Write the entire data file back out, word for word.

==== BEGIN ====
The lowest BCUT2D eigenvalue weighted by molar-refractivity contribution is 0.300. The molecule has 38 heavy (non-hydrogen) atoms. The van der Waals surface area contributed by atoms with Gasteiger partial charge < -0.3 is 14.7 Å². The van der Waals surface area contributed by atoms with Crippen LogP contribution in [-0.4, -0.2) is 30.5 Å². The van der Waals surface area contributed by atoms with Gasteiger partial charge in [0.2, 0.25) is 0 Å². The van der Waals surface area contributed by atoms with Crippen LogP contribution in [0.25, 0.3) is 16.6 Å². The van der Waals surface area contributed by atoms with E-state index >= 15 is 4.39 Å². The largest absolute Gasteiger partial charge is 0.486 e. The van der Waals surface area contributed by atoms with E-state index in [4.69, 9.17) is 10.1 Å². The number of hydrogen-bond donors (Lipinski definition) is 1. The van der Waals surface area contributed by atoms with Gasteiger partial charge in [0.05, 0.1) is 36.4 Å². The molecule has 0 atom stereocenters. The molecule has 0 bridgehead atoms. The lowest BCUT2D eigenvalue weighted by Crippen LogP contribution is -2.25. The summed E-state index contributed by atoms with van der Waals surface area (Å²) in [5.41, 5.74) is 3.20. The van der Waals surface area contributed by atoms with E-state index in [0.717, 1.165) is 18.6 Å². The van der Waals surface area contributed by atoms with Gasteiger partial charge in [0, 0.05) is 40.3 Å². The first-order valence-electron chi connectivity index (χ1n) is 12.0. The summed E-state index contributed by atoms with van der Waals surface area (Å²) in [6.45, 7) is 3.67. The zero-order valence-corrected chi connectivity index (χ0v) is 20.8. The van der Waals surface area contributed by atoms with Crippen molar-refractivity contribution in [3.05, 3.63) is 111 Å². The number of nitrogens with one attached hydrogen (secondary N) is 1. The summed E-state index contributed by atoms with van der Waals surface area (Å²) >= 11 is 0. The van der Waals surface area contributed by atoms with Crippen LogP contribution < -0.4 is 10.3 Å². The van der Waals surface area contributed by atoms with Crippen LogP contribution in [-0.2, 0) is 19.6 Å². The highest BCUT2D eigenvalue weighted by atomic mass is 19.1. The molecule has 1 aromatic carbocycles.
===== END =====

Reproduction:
The lowest BCUT2D eigenvalue weighted by molar-refractivity contribution is 0.300. The molecule has 38 heavy (non-hydrogen) atoms. The van der Waals surface area contributed by atoms with Gasteiger partial charge < -0.3 is 14.7 Å². The van der Waals surface area contributed by atoms with Crippen LogP contribution in [-0.4, -0.2) is 30.5 Å². The van der Waals surface area contributed by atoms with Gasteiger partial charge in [0.2, 0.25) is 0 Å². The van der Waals surface area contributed by atoms with Crippen LogP contribution in [0.25, 0.3) is 16.6 Å². The van der Waals surface area contributed by atoms with E-state index >= 15 is 4.39 Å². The largest absolute Gasteiger partial charge is 0.486 e. The van der Waals surface area contributed by atoms with E-state index in [4.69, 9.17) is 10.1 Å². The number of hydrogen-bond donors (Lipinski definition) is 1. The van der Waals surface area contributed by atoms with Gasteiger partial charge in [0.05, 0.1) is 36.4 Å². The molecule has 0 atom stereocenters. The molecule has 0 bridgehead atoms. The lowest BCUT2D eigenvalue weighted by Crippen LogP contribution is -2.25. The summed E-state index contributed by atoms with van der Waals surface area (Å²) in [5.41, 5.74) is 3.20. The van der Waals surface area contributed by atoms with E-state index in [0.717, 1.165) is 18.6 Å². The van der Waals surface area contributed by atoms with Gasteiger partial charge in [0, 0.05) is 40.3 Å². The first-order valence-electron chi connectivity index (χ1n) is 12.0. The summed E-state index contributed by atoms with van der Waals surface area (Å²) in [6.45, 7) is 3.67. The zero-order valence-corrected chi connectivity index (χ0v) is 20.8. The van der Waals surface area contributed by atoms with Crippen molar-refractivity contribution in [3.05, 3.63) is 111 Å². The number of nitrogens with one attached hydrogen (secondary N) is 1. The summed E-state index contributed by atoms with van der Waals surface area (Å²) >= 11 is 0. The van der Waals surface area contributed by atoms with Crippen LogP contribution < -0.4 is 10.3 Å². The van der Waals surface area contributed by atoms with Crippen LogP contribution in [-0.2, 0) is 19.6 Å². The highest BCUT2D eigenvalue weighted by atomic mass is 19.1. The molecule has 1 aromatic carbocycles.